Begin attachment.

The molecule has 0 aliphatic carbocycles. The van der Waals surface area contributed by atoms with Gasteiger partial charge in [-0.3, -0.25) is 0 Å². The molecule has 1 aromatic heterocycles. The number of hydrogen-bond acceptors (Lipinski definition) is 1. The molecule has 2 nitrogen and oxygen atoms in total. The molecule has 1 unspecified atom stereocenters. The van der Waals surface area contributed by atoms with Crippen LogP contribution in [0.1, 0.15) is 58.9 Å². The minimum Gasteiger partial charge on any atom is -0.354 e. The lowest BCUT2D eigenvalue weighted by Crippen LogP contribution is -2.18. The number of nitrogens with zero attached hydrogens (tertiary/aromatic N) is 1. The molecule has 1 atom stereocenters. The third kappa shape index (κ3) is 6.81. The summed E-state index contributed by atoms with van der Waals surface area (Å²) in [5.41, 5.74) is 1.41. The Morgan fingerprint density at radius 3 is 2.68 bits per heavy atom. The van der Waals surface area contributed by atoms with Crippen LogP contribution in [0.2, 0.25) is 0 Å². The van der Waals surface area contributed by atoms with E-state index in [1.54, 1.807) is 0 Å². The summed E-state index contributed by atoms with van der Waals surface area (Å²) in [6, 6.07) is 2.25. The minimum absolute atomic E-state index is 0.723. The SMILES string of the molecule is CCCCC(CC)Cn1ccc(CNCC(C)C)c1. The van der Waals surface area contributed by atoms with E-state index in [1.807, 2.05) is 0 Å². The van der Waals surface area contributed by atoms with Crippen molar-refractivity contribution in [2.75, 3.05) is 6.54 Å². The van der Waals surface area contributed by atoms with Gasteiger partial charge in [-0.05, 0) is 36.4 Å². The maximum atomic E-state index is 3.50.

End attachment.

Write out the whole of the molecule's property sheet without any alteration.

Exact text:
The molecule has 0 aliphatic carbocycles. The van der Waals surface area contributed by atoms with Gasteiger partial charge in [-0.3, -0.25) is 0 Å². The molecule has 1 aromatic heterocycles. The number of hydrogen-bond acceptors (Lipinski definition) is 1. The molecule has 2 nitrogen and oxygen atoms in total. The molecule has 1 unspecified atom stereocenters. The van der Waals surface area contributed by atoms with Crippen LogP contribution in [0.1, 0.15) is 58.9 Å². The minimum Gasteiger partial charge on any atom is -0.354 e. The lowest BCUT2D eigenvalue weighted by Crippen LogP contribution is -2.18. The number of nitrogens with zero attached hydrogens (tertiary/aromatic N) is 1. The molecule has 1 atom stereocenters. The third kappa shape index (κ3) is 6.81. The summed E-state index contributed by atoms with van der Waals surface area (Å²) in [5.41, 5.74) is 1.41. The Morgan fingerprint density at radius 3 is 2.68 bits per heavy atom. The van der Waals surface area contributed by atoms with Crippen LogP contribution in [0.2, 0.25) is 0 Å². The van der Waals surface area contributed by atoms with E-state index in [1.54, 1.807) is 0 Å². The summed E-state index contributed by atoms with van der Waals surface area (Å²) in [6, 6.07) is 2.25. The minimum absolute atomic E-state index is 0.723. The SMILES string of the molecule is CCCCC(CC)Cn1ccc(CNCC(C)C)c1. The van der Waals surface area contributed by atoms with E-state index in [1.807, 2.05) is 0 Å². The van der Waals surface area contributed by atoms with Crippen molar-refractivity contribution in [2.75, 3.05) is 6.54 Å². The van der Waals surface area contributed by atoms with Gasteiger partial charge in [-0.05, 0) is 36.4 Å². The maximum atomic E-state index is 3.50.